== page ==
Expanded Bio


With a degree in Art from the University of Wisconsin (Madison), Breger combined her interests in art and science as a scientific illustrator at Columbia University's Earth science research institute, now known as the Lamont-Doherty Earth Observatory. She soon transferred her affection to the unique imagery of transmission electron microscopy, followed by a happy landing with the scanning electron microscope (SEM) when Lamont acquired one of the first commercially available models.

In 1982 Breger founded Columbia/Lamont's first professional SEM and X-ray microanalysis facility, which she directed for the next 22 years in support of multidisciplinary cutting-edge research by international scientists from diverse institutions. Buzz regarding her skilled imagery led Columbia University Press to solicit a book proposal; the Press' 1995 publication of her coffee-table book, Journeys in Microspace: The Art of the Scanning Electron Microscope, resulted in attention from the art world, science museums, the media and the corporate world. This continuing stream of interest serves as the engine for furthering her aesthetic public expression of the microworld. (Besides her expertise with the SEM, Breger has also led or participated in several Earth science programs on over 30 field expeditions, with a specialization in Antarctic oceanography. Some of her favorite imagery is derived from these expeditions.)

At the intersection of art, science, education and technology, Breger's award-winning images adorn the walls of numerous corporations, science centers, galleries and private homes, and are routinely featured in the media. She is especially proud to have been profiled in the 1998 BBC documentary Hidden Visions and for Journeys to have been featured in the New York Times magazine in 1995. A Fellow of the Explorers Club since 1995, Breger has also served as Consultant and Field Associate for Liberty Science Center and Council Member of the New York Hall of Science. For details of her career as a micrographic artist, please see Credit List Highlights.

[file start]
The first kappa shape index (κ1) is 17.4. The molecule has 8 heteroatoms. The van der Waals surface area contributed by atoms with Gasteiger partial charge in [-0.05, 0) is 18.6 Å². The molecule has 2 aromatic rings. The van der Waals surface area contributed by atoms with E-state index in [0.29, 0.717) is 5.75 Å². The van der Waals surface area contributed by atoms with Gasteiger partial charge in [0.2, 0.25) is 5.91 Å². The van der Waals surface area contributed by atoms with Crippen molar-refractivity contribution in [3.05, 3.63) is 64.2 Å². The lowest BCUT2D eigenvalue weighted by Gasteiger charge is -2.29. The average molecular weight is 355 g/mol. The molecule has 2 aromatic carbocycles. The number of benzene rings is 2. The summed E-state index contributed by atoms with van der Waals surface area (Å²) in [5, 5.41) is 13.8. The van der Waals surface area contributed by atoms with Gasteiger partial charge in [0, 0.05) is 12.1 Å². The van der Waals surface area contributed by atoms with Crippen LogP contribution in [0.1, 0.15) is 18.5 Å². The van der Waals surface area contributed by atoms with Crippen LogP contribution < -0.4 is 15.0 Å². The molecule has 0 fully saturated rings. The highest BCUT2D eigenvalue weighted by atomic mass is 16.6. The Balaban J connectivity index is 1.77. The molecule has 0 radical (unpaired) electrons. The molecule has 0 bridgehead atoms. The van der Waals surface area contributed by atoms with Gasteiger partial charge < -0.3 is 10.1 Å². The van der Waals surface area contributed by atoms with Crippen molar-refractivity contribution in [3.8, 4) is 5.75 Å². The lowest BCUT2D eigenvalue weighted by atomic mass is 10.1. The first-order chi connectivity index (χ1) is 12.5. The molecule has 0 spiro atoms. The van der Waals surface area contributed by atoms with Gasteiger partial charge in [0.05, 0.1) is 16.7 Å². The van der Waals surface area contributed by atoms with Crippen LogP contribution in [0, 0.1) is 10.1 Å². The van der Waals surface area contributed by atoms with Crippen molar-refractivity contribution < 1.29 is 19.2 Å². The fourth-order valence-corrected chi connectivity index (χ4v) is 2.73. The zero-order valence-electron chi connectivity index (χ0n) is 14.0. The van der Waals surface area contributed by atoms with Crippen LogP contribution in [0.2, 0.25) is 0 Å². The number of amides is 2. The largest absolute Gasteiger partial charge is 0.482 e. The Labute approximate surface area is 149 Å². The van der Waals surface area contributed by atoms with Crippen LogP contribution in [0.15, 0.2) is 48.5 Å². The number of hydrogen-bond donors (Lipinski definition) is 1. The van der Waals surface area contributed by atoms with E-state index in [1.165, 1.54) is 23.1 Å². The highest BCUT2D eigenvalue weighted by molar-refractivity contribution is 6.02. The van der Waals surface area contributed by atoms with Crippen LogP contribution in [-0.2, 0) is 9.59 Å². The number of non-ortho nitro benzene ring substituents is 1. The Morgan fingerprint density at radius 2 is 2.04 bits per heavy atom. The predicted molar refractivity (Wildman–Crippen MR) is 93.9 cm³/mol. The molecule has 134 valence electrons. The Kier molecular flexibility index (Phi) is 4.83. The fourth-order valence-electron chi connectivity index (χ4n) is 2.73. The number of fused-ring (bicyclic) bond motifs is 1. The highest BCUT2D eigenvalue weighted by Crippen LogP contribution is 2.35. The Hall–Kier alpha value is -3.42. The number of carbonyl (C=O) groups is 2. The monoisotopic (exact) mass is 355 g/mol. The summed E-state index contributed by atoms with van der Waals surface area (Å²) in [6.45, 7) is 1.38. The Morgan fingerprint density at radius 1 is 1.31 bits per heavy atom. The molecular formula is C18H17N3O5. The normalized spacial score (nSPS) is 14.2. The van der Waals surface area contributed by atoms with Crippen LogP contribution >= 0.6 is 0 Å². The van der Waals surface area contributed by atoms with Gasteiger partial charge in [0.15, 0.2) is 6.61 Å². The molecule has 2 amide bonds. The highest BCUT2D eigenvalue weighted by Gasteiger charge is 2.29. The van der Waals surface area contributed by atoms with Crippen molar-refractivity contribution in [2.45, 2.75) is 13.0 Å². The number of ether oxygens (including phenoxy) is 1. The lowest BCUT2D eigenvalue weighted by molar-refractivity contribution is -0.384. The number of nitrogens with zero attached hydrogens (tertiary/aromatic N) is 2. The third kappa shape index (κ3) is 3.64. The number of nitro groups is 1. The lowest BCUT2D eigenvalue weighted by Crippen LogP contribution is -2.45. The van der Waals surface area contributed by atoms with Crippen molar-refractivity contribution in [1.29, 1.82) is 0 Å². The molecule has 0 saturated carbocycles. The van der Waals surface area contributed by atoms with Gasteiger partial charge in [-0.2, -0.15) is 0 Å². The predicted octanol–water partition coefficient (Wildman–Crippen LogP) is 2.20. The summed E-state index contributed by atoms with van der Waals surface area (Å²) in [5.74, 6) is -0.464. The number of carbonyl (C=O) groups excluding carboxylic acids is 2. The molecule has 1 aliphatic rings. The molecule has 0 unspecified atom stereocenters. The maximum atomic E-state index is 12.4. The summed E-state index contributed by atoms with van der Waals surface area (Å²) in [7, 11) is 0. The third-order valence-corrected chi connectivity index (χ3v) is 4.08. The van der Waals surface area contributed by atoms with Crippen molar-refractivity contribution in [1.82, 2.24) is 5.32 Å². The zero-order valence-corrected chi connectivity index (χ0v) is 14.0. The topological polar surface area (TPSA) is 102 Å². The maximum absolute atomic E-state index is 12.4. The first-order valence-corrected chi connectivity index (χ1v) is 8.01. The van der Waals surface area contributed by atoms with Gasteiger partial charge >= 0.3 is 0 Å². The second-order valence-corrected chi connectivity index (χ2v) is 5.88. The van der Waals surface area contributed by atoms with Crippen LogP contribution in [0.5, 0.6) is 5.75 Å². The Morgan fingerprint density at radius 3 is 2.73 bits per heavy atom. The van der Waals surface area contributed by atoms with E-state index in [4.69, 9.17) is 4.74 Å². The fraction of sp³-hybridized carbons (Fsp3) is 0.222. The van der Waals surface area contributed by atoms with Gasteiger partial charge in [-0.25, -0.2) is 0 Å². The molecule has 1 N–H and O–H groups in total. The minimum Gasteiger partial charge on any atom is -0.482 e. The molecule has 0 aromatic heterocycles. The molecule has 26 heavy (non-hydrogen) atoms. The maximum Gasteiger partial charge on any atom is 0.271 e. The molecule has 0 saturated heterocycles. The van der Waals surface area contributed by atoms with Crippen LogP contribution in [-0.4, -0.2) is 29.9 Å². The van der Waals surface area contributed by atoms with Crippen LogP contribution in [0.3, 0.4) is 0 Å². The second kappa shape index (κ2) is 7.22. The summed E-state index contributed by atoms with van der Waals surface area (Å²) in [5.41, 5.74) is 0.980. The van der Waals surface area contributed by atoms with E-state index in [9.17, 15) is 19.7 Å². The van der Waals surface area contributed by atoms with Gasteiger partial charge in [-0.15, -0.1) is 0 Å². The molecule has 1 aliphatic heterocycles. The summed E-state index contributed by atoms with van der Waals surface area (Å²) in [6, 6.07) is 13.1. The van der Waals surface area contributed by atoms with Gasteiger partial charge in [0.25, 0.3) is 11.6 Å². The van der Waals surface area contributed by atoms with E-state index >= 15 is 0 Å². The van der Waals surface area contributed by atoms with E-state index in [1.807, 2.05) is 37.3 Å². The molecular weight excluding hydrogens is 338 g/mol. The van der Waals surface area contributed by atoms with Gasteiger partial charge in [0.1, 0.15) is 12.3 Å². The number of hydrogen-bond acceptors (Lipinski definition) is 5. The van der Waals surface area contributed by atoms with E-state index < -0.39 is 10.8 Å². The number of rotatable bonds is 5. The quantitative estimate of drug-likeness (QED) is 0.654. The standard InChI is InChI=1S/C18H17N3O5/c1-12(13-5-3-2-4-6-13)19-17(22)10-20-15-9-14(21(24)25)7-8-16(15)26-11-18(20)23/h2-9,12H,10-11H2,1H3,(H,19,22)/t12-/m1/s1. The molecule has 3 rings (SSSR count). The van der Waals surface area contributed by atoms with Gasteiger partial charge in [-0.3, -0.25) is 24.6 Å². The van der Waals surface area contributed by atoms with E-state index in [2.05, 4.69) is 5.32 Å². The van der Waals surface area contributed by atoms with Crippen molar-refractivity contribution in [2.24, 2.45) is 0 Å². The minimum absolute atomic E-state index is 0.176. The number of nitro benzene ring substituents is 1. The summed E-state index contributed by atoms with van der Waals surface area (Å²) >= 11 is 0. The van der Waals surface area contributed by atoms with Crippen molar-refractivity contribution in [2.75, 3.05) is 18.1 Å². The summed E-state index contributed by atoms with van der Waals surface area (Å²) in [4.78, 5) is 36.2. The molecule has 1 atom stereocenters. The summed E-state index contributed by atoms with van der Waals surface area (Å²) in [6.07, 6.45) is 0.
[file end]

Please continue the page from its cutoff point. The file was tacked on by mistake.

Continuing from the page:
Dee, HIWG colleagues, and a documentary film crew landing at the Tunguska, Siberia epicenter on the centennial of the 1908 atmospheric explosion. Photo: unknown Russian.

On the scientific side, Breger has been working closely with Lamont geophysicist Dallas Abbott since 1999 to provide microscopic evidence for previously unknown cosmic impacts since the ending of the last ice age, particularly tsunamigenic impacts into the sea. Several of these strikes have affected global climate and thus human history. Breger, Abbott, and three close colleagues are core members of an international team of geoscientists called the Holocene Impact Working Group, each of whose members brings a complementary expertise to these studies. This work is still controversial, analogous to Walter Alvarez' long-rejected efforts to convince the impact community that the dinosaurs - as well as a majority of all other plant and animal species - were wiped out by a massive asteroid strike. For details on this research, please visit the team's website at http://tsun.sscc.ru/hiwg/hiwg.htm.

In 2004 Breger was recruited by Philadelphia's Drexel University to serve as Director of Microscopy. In 2009 she retired from academic lab management to launch Micrographic Arts, now based in Saratoga Springs NY. Besides her contributions to art and research, she devotes much of her time to bringing the visual and educational impact of the microworld out of the cloistered laboratory and making it accessible to the general public. Her microworld slideshows and oceanographic videos are intended to demystify science for an often science-intimidated public, and to encourage a delight in the many worlds of science, in K-12 schools, nature clubs, professional societies, and seniors' groups. Other notable venues include a TED event, New York's GEL Conference, several presentations to the international Explorers Club and to the private seagoing community aboard M/S The World.